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Classic

Good on Ya 44amp, you described old Elmer's method to a T for hitting at long range with a sixgun. It works with any iron sights.
The classics, they never go out of style or go away. They are often taught by a gray haired fella, showing the tacti cool kids how it is done.
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Old October 12, 2023, 12:36 PM   #32
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Originally Posted by 44 AMP View Post
Its no secret, its something Elmer Keith wrote about generations ago. Just seems to be something few people today think of doing.



Its simply a variation of the 6 o'clock hold.



With the usual 6 o'clock hold, you align the sights so the top of the front sight is level with the top edge of the rear sight, and centered in the notch, with your target on the top of the front sight.



Now, for long range shooting, you just raise the front sight above the rear sight, keeping your target on top of the front sight.



How much front sight you need to hold up is something you have to experiment to determine, for the range and load you are shooting. This method works with everything, and does not cover the target with either the sight or the muzzle of the gun the way aiming normally but above the target does.



You get a constant picture of where your front sight is, in relation to the target (and so can keep it centered) and the elevated front sight compensates for bullet drop.



Think of your sight picture forming an upside down "T" with the crossbar being the top edge of the rear sight and the upright is your front sight, with the target on the top.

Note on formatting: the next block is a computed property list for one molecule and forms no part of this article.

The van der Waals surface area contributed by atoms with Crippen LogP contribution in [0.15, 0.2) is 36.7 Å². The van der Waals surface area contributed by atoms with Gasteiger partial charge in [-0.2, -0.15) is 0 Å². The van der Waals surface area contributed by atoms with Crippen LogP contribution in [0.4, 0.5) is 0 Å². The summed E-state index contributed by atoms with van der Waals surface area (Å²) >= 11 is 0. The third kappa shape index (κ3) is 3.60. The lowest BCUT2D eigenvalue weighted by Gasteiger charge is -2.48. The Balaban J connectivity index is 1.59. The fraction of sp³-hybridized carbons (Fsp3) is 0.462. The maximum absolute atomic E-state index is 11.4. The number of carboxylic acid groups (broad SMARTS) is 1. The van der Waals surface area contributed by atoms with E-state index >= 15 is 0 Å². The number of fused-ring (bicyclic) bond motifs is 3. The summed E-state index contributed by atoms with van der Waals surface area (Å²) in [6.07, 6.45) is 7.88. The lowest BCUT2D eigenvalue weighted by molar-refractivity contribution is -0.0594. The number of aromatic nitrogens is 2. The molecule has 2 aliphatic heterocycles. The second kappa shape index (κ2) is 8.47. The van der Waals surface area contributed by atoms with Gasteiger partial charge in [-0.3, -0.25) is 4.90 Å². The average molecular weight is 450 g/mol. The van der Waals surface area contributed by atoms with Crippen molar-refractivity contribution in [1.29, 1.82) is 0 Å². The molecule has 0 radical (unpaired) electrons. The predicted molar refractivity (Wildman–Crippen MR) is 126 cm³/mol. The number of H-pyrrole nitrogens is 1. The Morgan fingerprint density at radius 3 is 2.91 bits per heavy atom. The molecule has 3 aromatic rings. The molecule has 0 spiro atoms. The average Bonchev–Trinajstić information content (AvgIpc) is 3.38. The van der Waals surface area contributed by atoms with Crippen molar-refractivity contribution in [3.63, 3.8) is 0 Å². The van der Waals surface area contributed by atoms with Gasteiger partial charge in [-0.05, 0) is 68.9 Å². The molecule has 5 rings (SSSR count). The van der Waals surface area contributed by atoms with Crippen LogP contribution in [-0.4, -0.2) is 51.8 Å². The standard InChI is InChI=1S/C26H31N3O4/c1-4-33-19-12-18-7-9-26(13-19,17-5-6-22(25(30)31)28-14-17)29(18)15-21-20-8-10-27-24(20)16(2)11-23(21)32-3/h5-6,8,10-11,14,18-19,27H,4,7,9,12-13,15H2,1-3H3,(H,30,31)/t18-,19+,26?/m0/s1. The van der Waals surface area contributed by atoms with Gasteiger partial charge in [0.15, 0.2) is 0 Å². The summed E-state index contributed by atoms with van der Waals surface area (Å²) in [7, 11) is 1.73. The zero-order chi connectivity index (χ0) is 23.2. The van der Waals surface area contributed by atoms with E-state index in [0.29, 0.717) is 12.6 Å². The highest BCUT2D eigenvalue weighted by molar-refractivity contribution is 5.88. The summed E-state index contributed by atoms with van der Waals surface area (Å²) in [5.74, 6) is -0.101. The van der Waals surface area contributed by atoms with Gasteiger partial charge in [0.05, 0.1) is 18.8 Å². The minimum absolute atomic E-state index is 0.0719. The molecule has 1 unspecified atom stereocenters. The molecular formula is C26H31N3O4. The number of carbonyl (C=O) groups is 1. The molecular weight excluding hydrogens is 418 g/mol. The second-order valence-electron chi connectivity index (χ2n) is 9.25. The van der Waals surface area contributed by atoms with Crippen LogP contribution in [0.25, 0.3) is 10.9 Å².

Elmer went so far as to have King's Gunworks install gold bars on the front sight to give him consistent reference points on how much sight to hold up.



This method works, but takes trial and error to determine exactly how much sight to hold up, and be able to do it repeatedly. Some guns make this easier than others.



Shooting my 7.5" Ruger Blackhawk .45 Colt, with the load I use, at 200 yards, its not hard, because the amount I need to hold up (for that gun, load and range) is right at the bottom of the slope of the front sight, where the blade goes from being vertical to sloping upwards.



I have used this method with numerous guns, it works. With a Browning Hi Power 9mm, the amount of front "sight" I had to use to get on at 200 was a point on the slide about 1/2 inch behind the front sight. But I still had a full and complete view of the target and the top of the front sight right under it.



The exact amount you will need to hold up to get hits at the 80yd range you are shooting, will be different, with each different load, and each different gun, but the process works for everything.



Its not secret, its not magic, anyone can do it with some practice. I read Keith telling about how to do it over 50 years ago, and tried it. It works. After some practice, I got better at it, and have been using it for long range pistol shooting ever since.



Next time you go shooting steel at long range, try this, start with your normal sight picture, sights level, target on top, shoot and see how far below the target the bullet hits. Then, raise the front sight so about half of it is above the top of the rear sight with your target on top. Shoot and see how much closer to the target your bullet hits. If its still below the target, raise the front sight up a little more and shoot again. Repeat this until you walk your hits onto the target.